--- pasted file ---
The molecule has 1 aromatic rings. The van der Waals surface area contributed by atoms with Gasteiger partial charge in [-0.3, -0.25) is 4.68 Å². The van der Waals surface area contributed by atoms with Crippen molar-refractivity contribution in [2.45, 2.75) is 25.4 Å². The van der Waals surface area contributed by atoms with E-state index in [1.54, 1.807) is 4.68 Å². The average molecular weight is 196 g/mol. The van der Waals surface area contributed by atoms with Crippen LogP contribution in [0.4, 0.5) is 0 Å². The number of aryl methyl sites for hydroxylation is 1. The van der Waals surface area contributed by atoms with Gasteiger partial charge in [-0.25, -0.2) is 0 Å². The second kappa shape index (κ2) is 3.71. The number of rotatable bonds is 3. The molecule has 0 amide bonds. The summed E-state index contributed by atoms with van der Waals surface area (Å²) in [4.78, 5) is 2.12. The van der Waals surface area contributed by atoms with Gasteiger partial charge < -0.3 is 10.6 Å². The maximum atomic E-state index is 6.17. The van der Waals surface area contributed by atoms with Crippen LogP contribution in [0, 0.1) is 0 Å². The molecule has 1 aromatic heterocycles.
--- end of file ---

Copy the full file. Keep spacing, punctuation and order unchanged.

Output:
The molecule has 1 aromatic rings. The van der Waals surface area contributed by atoms with Gasteiger partial charge in [-0.3, -0.25) is 4.68 Å². The van der Waals surface area contributed by atoms with Crippen molar-refractivity contribution in [2.45, 2.75) is 25.4 Å². The van der Waals surface area contributed by atoms with E-state index in [1.54, 1.807) is 4.68 Å². The average molecular weight is 196 g/mol. The van der Waals surface area contributed by atoms with Crippen LogP contribution in [0.4, 0.5) is 0 Å². The number of aryl methyl sites for hydroxylation is 1. The van der Waals surface area contributed by atoms with Gasteiger partial charge in [-0.25, -0.2) is 0 Å². The second kappa shape index (κ2) is 3.71. The number of rotatable bonds is 3. The molecule has 0 amide bonds. The summed E-state index contributed by atoms with van der Waals surface area (Å²) in [4.78, 5) is 2.12. The van der Waals surface area contributed by atoms with Gasteiger partial charge < -0.3 is 10.6 Å². The maximum atomic E-state index is 6.17. The van der Waals surface area contributed by atoms with Crippen LogP contribution in [0, 0.1) is 0 Å². The molecule has 1 aromatic heterocycles.